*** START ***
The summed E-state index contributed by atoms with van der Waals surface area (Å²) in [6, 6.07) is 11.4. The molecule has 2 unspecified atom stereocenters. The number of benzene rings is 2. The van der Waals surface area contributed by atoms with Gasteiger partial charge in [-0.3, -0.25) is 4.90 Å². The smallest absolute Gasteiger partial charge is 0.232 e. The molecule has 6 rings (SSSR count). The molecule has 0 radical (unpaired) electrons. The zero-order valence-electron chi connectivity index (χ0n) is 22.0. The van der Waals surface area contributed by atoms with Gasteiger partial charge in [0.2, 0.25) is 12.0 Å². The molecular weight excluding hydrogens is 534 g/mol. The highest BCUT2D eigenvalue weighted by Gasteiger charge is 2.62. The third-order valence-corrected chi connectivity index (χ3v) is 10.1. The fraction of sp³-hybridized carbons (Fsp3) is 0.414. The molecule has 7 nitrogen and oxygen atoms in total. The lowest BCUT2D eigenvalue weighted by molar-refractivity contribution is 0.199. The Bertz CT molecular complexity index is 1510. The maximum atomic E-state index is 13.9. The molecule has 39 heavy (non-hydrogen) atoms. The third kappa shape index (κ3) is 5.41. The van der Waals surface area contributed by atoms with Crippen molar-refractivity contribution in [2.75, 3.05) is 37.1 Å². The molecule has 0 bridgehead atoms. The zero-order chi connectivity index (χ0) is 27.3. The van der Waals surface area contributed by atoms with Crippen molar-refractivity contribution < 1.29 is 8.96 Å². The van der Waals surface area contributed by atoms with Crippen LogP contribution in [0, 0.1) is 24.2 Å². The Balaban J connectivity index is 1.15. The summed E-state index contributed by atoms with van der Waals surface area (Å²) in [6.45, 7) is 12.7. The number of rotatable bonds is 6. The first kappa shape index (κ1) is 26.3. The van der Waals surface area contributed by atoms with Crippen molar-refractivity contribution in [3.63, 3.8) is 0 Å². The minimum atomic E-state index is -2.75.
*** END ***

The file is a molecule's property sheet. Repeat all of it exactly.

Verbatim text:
The summed E-state index contributed by atoms with van der Waals surface area (Å²) in [6, 6.07) is 11.4. The molecule has 2 unspecified atom stereocenters. The number of benzene rings is 2. The van der Waals surface area contributed by atoms with Gasteiger partial charge in [-0.3, -0.25) is 4.90 Å². The smallest absolute Gasteiger partial charge is 0.232 e. The molecule has 6 rings (SSSR count). The molecule has 0 radical (unpaired) electrons. The zero-order valence-electron chi connectivity index (χ0n) is 22.0. The van der Waals surface area contributed by atoms with Gasteiger partial charge in [0.2, 0.25) is 12.0 Å². The molecular weight excluding hydrogens is 534 g/mol. The highest BCUT2D eigenvalue weighted by Gasteiger charge is 2.62. The third-order valence-corrected chi connectivity index (χ3v) is 10.1. The fraction of sp³-hybridized carbons (Fsp3) is 0.414. The molecule has 7 nitrogen and oxygen atoms in total. The lowest BCUT2D eigenvalue weighted by molar-refractivity contribution is 0.199. The Bertz CT molecular complexity index is 1510. The maximum atomic E-state index is 13.9. The molecule has 39 heavy (non-hydrogen) atoms. The third kappa shape index (κ3) is 5.41. The van der Waals surface area contributed by atoms with Crippen molar-refractivity contribution in [2.75, 3.05) is 37.1 Å². The molecule has 0 bridgehead atoms. The zero-order chi connectivity index (χ0) is 27.3. The van der Waals surface area contributed by atoms with Crippen molar-refractivity contribution < 1.29 is 8.96 Å². The van der Waals surface area contributed by atoms with Crippen LogP contribution in [0, 0.1) is 24.2 Å². The Balaban J connectivity index is 1.15. The summed E-state index contributed by atoms with van der Waals surface area (Å²) in [6.45, 7) is 12.7. The number of rotatable bonds is 6. The first kappa shape index (κ1) is 26.3. The van der Waals surface area contributed by atoms with Crippen molar-refractivity contribution in [3.63, 3.8) is 0 Å². The minimum atomic E-state index is -2.75.